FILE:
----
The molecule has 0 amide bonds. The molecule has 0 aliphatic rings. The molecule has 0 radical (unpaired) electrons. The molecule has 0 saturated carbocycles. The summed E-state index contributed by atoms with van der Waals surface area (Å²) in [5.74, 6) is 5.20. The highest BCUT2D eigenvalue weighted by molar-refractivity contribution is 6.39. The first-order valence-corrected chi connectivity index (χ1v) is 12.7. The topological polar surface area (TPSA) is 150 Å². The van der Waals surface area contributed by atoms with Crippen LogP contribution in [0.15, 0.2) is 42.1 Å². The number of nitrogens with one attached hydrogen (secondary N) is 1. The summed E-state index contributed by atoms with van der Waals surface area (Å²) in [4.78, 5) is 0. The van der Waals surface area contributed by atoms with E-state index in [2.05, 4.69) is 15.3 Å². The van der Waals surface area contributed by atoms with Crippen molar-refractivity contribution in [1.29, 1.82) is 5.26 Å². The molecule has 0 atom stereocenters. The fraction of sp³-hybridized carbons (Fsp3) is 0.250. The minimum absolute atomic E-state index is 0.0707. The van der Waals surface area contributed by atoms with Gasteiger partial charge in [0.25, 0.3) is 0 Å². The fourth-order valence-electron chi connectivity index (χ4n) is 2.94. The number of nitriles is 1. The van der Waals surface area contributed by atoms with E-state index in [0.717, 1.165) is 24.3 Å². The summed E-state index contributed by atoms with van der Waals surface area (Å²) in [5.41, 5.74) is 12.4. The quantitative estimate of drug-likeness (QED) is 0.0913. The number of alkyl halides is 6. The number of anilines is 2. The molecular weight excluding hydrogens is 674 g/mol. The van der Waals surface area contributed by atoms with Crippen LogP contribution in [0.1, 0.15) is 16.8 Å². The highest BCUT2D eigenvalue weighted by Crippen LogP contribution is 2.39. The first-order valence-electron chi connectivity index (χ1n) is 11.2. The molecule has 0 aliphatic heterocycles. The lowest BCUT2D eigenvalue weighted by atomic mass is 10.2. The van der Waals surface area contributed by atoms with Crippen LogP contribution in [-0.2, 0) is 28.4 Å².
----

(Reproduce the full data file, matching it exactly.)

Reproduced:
The molecule has 0 amide bonds. The molecule has 0 aliphatic rings. The molecule has 0 radical (unpaired) electrons. The molecule has 0 saturated carbocycles. The summed E-state index contributed by atoms with van der Waals surface area (Å²) in [5.74, 6) is 5.20. The highest BCUT2D eigenvalue weighted by molar-refractivity contribution is 6.39. The first-order valence-corrected chi connectivity index (χ1v) is 12.7. The topological polar surface area (TPSA) is 150 Å². The van der Waals surface area contributed by atoms with Crippen LogP contribution in [0.15, 0.2) is 42.1 Å². The number of nitrogens with one attached hydrogen (secondary N) is 1. The summed E-state index contributed by atoms with van der Waals surface area (Å²) in [4.78, 5) is 0. The van der Waals surface area contributed by atoms with E-state index in [2.05, 4.69) is 15.3 Å². The van der Waals surface area contributed by atoms with Crippen molar-refractivity contribution in [1.29, 1.82) is 5.26 Å². The molecule has 0 atom stereocenters. The fraction of sp³-hybridized carbons (Fsp3) is 0.250. The minimum absolute atomic E-state index is 0.0707. The van der Waals surface area contributed by atoms with Gasteiger partial charge in [0.25, 0.3) is 0 Å². The fourth-order valence-electron chi connectivity index (χ4n) is 2.94. The number of nitriles is 1. The van der Waals surface area contributed by atoms with E-state index in [0.717, 1.165) is 24.3 Å². The summed E-state index contributed by atoms with van der Waals surface area (Å²) in [5.41, 5.74) is 12.4. The quantitative estimate of drug-likeness (QED) is 0.0913. The number of alkyl halides is 6. The number of anilines is 2. The molecular weight excluding hydrogens is 674 g/mol. The van der Waals surface area contributed by atoms with Crippen LogP contribution in [0.1, 0.15) is 16.8 Å². The highest BCUT2D eigenvalue weighted by Crippen LogP contribution is 2.39. The first-order valence-electron chi connectivity index (χ1n) is 11.2. The molecule has 0 aliphatic heterocycles. The lowest BCUT2D eigenvalue weighted by atomic mass is 10.2. The van der Waals surface area contributed by atoms with Crippen LogP contribution in [-0.2, 0) is 28.4 Å².